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Other Terms: Colon ascendens, Côlon ascendant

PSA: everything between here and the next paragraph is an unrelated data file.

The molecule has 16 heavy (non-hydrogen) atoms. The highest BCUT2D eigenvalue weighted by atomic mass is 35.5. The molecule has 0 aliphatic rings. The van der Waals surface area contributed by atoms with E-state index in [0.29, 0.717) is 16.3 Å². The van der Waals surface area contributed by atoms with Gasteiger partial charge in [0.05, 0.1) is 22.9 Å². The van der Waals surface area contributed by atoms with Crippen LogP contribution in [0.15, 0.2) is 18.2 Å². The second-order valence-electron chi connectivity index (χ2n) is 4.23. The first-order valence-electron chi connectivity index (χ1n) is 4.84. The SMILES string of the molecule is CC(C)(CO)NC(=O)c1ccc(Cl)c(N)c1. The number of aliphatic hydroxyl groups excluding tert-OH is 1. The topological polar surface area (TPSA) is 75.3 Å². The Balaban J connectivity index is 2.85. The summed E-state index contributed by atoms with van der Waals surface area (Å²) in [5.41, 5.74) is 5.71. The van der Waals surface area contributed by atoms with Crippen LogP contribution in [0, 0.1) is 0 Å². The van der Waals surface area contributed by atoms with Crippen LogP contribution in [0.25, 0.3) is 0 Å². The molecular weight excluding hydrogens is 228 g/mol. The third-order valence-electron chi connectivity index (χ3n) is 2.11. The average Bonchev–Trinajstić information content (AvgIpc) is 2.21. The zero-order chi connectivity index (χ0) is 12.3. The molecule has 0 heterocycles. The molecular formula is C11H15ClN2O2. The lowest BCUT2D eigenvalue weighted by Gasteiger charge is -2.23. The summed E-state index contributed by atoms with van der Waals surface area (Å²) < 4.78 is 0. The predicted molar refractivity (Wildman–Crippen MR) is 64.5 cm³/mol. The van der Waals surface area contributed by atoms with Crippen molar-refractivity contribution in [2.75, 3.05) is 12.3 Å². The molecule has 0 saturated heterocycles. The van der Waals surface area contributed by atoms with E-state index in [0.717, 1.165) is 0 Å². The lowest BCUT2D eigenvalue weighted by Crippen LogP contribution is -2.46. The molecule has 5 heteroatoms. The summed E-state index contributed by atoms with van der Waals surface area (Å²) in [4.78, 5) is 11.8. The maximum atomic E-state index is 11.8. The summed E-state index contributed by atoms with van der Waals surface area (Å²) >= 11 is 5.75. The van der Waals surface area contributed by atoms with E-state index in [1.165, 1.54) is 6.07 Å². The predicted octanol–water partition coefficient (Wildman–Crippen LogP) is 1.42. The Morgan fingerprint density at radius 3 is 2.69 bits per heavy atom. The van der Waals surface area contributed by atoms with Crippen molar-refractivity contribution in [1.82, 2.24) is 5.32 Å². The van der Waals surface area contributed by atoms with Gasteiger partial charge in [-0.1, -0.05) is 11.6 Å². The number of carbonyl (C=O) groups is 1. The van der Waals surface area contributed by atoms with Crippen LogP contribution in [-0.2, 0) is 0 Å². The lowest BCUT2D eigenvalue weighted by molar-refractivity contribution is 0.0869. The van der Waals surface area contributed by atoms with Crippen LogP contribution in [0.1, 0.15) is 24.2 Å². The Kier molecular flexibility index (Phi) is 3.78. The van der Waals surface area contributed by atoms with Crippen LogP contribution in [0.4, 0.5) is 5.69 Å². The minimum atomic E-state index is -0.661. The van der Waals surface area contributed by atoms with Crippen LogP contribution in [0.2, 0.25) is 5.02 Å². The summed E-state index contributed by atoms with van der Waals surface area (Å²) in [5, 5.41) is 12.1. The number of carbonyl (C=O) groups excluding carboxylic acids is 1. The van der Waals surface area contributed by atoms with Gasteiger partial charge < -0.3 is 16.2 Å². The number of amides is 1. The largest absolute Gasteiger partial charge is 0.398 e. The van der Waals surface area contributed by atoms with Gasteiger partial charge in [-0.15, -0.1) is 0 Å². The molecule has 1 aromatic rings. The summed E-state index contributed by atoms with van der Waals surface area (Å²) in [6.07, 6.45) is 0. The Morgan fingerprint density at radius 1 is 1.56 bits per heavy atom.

The ascending colon extends upward from the cecum through the right lumbar region into the right hypochondriac region to the under surface of the right lobe of the liver, with which it comes in contact on the right side of the gall-bladder. Here the colon makes an abrupt turn, the right colic flexure, and passes across the abdomen as the transverse colon. It lies upon the quadratus lumborum muscle, the right kidney, and the descending portion of the duodenum. To its medial side are situated the convolutions of the small intestine. When the colon is collapsed, the convolutions of the small intestine lie in front of it. When distended, the colon is immediately behind the anterior abdominal wall. It is fixed to the posterior wall of the abdomen by extraperitoneal connective tissue and the peritoneum, which covers it in front and on the sides. In about twenty-five percent of cases the peritoneum surrounds it completely, forming a genuine mesocolon.